Ellis Zorro beats Ricky Reeves in the final of the Boxxer Series cruiserweight tournament in Manchester after defeating Jamie Smith in semi-final; Reeves knocks out McDonald to reach final; Jay Farrell, Jack Fay, Anees Taj and Ryan Cotterell eliminated in quarter-finals.
Sunday 15 May 2022 12:37, UK
Ellis Zorro flourished on the biggest night of his career as defeated Ricky Reeves in the final of the Boxxer Series cruiserweight event in Manchester to claim the £40,000 cash prize and the coveted path to more opportunities on televised stages.
The 29-year-old was too slick, too smart and too experienced for his cruiserweight rivals as he resisted temptation to go seeking knockouts and instead relied on his trusted jab and IQ to box his way to glory.
That proved the story of a final in which he offered Reeves few openings while challenging his opponent to step to him in knowledge of his own counter-punching expertise, seeing out the job as the most gifted technician in the field throughout.
And on a night of compelling individual stories synonymous with the Boxxer Series events, from Reeves' background as a secondary school teacher to Jack Fay's journey back from homelessness, Zorro explained that he planned to use a large portion of his prize money to pay for speech therapy for his autistic daughter.
|Ellis Zorro def. Jay Farrell (UD)
|Jamie Smith def. Jack Fay (TKO)
|Ricky Reeves def. Anees Taj (MD)
|Sheldon McDonald def. Ryan Cotterell (UD)
|Ellis Zorro def. Jamie Smith (UD)
|Ricky Reeves def. Sheldon McDonald (TKO)
|Ellis Zorro def. Ricky Reeves (UD)
Zorro was unflappable in each of his three fights as responded emphatically to multiple competitors calling him out ahead of the draw in mid-week.
"That was the plan, my coach Martin telling me to keep my composure and that's what I did, I landed heavy shots and out-worked my opponents and now I'm 40 bags up," said Zorro.
"For me it was a round at a time, all these other guys were calling me out and they didn't even get matched with me. It was a waste of time and waste of energy.
"I understand why they were doing it, but I've showed that nobody here was on my level.
"I want to start fighting for titles, English or British, I know Deion Jumah and Mikael Lawal are meant to be fighting for British, I'll take the winner. But I'm just happy to be on Sky and this platform going forward."
Zorro's path to the final saw him draw on his ring experience to out-box the powerful Jamie Smith in a commanding performance in which he landed his jab consistently while dictating the tempo of the fight from start to finish.
He had extended his professional record to 12-0 in the opening quarter-final of the night as he out-boxed Liverpudlian Jay Farrell to set the tone early having been called out regularly by his rivals earlier in the week.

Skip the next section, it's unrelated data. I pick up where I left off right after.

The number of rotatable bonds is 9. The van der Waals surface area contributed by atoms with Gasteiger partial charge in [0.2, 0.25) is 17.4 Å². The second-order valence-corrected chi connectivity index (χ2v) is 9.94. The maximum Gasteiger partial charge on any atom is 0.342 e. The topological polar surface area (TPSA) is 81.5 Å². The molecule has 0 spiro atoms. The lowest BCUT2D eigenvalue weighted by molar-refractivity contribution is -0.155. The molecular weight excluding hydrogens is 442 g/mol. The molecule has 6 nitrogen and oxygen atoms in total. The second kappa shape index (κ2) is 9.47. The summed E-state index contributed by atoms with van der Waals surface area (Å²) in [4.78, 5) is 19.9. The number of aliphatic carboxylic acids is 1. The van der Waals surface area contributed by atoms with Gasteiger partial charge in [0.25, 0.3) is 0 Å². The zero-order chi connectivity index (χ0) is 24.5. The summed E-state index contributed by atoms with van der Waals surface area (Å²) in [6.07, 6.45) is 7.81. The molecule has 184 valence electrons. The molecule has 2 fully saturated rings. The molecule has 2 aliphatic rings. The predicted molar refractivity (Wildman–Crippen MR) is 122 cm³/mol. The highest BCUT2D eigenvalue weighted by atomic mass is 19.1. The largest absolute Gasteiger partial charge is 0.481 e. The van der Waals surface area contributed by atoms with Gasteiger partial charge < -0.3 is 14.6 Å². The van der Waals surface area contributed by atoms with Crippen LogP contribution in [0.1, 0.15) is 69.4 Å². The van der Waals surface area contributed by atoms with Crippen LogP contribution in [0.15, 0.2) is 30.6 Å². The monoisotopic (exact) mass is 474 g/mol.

Reeves, who is head of Year 10 at Parkwood Academy in Sheffield, produced one of the surprise moments and most impressive comebacks of the night when he exploded into life to knock out Sheldon McDonald in the third round of their semi-final having seemingly been behind on the judge's cards.
He had been forced to dig deep earlier in the tournament when he edged a war with law graduate Anees Taj via majority decision after downing his man with a vicious uppercut in the final second of the first round. Taj recovered admirably in the final two rounds but could not land enough to overturn the knockdown.
"I feel like I've won. It's mixed emotions," said beaten finalist Reeves, who admitted he had to be back at work on Monday morning.
"I'd have loved to have won it, but this is a good fighter, it was a tough fight. I've had four amateur fights, two professional fights, I've come here against some good guys, I've got a knockdown, a knockout.
"To win some good money for my family and be on a big platform were my goals, I feel like I've crossed them off so I'm super proud of myself."
Promises of a high-octane night had come to fruition in the second quarter-final when favourite Smith survived a first-round onslaught from Fay to make his power count and secure the stoppage.
McDonald then defied his limited experience with a commanding performance to advance to the semis with a unanimous decision win over Ryan Cotterell, knocking down the 22-year-old within 45 seconds of the first bell before nailing his distancing and showing impressive boxing IQ to control the remainder of the contest.
Unbeaten cruiserweight Richard Riakporhe will continue his pursuit of a world-title opportunity when he faces Fabio Turchi at the OVO Arena in Wembley on June 11, live on Sky Sports.
Riakporhe's bout with the Italian is an eliminator with the winner moving up to No 2 in the IBF cruiserweight rankings and in position to challenge champion Maris Breidis later this year.
Londoner Riakporhe took his professional record to 14-0 with an eighth-round knockout of Deion Jumah in the capital in late March.
The 32-year-old, who has registered 10 knockout victories, recently told Sky Sports News that he hopes his maiden world-title shot can be staged at Selhurst Park, the home of his beloved Crystal Palace.
Riakporhe said: "I'm ready to continue my assault on the cruiserweight division. The Midnight Train is on an unstoppable roll and Turchi is the next man tied to the tracks in front of me.
"He's a good boxer and I'm expecting a tough fight but nothing I can't handle. I'm coming out of this one with the win and stepping up into world title contention."